Ravi Zupa Releases New Print, “Buraq and Mahakala”
Continuing his exploration of spiritual and mythical characters from cultures across the world, Ravi Zupa has released the third print in his Tattoo series featuring Buraq from the Islamic tradition and a buddhist version of Mahakala.
At the top, we see Mahakala—a fierce, chaotic form of Shiva (husband of Kali) who plays a significant role in Tibetan Buddhism. Like his wife, he is a symbol of time and thus is bound by no rules or structures of morality comprehensible by the human mind.
“Facing Mahakala is the most alarming and frightening event in the life of any consciousness,” Zupa says of the mythological character. “But,” he adds, “it is important to remember that he is not our enemy.” Directly below Mahakala is Buraq, inspired by Indian and Persian depictions of him. “He is the brilliant, beautiful being that carried a number of prophets to Heaven in the Islamic tradition. The text from this print is pulled from the Finnish epic poem “The Kalevala” (as was the text from the last two pieces in this series). In this section, a character receives instructions on how to conduct himself when he embarks on his first spiritual journey.
Zupa explains, “These instructions are also very basic, good advice for all of us when in the scary, disorienting, psychological spaces that we occasionally find ourselves.” The 18” x 24” poster is available as a one- or two-color version. Zupa has also released five totally unique variants. All are available on his website until sold out.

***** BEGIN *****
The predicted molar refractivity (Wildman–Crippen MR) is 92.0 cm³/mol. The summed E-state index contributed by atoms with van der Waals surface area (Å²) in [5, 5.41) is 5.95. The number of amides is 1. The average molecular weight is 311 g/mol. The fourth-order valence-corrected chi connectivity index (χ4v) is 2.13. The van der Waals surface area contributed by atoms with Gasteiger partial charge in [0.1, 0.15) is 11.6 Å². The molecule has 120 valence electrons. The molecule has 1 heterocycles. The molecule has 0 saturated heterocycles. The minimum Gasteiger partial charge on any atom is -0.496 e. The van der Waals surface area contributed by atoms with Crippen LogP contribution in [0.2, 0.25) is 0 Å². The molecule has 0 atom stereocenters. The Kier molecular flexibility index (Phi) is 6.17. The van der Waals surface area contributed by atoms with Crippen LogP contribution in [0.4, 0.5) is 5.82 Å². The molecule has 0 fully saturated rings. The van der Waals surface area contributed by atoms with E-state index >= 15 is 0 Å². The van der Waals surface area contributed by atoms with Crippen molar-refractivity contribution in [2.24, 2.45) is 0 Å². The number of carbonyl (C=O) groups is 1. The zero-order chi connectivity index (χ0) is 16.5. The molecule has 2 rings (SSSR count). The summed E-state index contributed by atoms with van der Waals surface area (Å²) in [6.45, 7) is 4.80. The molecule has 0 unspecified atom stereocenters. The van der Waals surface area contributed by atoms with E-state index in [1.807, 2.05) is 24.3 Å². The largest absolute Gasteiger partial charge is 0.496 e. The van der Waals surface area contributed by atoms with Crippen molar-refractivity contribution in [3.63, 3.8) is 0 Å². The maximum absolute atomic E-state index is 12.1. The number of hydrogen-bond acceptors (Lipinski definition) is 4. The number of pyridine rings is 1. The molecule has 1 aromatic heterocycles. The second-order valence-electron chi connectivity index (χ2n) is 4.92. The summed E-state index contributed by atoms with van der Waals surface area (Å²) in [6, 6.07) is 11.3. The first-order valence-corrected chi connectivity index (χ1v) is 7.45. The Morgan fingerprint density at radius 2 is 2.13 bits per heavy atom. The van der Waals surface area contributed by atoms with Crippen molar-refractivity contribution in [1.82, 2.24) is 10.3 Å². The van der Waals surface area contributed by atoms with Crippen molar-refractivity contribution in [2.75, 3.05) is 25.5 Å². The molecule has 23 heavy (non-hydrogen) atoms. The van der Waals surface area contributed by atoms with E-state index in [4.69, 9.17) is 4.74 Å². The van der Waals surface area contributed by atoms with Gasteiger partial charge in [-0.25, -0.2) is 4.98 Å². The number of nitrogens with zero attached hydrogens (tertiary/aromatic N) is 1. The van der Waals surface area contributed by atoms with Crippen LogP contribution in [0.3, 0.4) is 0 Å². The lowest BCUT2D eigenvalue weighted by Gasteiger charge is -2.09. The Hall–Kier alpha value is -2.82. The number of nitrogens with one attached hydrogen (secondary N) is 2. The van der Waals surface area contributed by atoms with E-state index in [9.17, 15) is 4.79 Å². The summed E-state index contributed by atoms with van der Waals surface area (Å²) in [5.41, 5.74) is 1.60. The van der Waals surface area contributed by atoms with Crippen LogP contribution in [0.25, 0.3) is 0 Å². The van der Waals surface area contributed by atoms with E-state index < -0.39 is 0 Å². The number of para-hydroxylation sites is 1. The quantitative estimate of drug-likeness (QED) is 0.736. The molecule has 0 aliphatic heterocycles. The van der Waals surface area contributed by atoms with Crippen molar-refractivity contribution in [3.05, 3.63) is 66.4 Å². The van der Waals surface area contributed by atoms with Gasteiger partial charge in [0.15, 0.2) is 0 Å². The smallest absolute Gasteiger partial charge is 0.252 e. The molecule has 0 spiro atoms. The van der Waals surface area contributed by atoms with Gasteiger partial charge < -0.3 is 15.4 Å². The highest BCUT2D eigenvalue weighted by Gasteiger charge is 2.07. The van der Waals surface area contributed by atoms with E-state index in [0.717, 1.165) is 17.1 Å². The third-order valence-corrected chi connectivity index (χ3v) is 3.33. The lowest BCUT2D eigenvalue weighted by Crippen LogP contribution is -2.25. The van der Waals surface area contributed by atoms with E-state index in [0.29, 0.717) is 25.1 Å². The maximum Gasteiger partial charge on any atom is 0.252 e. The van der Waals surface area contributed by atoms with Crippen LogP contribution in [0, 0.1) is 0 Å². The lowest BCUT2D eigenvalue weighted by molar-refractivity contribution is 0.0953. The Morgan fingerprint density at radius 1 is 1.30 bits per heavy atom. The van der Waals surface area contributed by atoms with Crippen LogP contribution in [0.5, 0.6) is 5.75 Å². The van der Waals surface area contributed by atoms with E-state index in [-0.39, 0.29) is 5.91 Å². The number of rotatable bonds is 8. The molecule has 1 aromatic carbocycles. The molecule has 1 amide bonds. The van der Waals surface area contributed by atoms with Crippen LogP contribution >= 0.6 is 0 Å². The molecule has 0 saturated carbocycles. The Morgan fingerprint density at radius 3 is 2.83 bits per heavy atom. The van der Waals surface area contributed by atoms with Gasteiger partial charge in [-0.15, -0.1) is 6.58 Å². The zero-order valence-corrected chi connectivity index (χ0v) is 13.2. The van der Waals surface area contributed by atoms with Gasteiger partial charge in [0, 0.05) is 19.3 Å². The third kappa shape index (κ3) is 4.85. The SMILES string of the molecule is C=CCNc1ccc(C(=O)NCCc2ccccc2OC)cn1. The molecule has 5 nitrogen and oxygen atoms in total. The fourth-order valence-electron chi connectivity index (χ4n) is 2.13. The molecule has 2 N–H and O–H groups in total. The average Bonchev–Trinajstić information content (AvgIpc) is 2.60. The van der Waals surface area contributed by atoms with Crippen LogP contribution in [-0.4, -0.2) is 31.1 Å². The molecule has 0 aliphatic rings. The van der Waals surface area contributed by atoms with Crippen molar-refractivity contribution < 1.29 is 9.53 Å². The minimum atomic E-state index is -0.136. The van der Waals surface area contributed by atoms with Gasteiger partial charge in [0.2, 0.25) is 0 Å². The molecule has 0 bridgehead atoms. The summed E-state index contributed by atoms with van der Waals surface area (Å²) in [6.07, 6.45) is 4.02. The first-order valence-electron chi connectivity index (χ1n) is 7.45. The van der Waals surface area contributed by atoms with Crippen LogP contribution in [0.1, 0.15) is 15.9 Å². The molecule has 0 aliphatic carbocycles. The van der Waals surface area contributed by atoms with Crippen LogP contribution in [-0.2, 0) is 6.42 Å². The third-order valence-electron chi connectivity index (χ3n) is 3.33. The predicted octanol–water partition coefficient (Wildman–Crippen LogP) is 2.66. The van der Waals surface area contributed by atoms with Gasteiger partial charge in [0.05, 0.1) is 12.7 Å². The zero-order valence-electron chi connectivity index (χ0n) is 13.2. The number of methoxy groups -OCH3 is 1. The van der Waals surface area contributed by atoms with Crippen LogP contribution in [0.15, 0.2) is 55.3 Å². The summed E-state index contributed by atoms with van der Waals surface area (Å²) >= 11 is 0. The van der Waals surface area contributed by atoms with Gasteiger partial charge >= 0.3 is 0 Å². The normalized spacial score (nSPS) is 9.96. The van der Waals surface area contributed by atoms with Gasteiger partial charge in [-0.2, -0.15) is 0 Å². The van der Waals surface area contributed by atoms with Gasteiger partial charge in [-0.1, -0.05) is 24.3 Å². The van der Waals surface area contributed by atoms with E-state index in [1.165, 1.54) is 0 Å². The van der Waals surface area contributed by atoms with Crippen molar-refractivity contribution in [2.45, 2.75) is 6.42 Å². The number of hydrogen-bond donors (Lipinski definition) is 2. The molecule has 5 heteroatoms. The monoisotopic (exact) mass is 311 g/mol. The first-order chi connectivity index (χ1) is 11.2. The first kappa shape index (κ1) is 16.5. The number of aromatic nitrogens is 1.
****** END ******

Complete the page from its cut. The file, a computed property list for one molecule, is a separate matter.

ABOUT THE TATTOO PRINT SERIES
This series was launched with the “Gratitude” print, available as a gift only to those who wear tattoos of Zupa’s work and the artists who create their tattoos. The second in the series (a closed edition of 50, now sold out) featured Medusa and Rangda. See and read about both on Zupa’s website.
ABOUT RAVI ZUPA
Entirely self-taught, Zupa looks to works by German Renaissance printmakers, Flemish primitives, abstract expressionists, Japanese woodblock artists, and Mughal painters for inspiration. He also frequently incorporates religious iconography from Europe, Asia, and Pre-Columbian Latin America with revolutionary propaganda from around the world.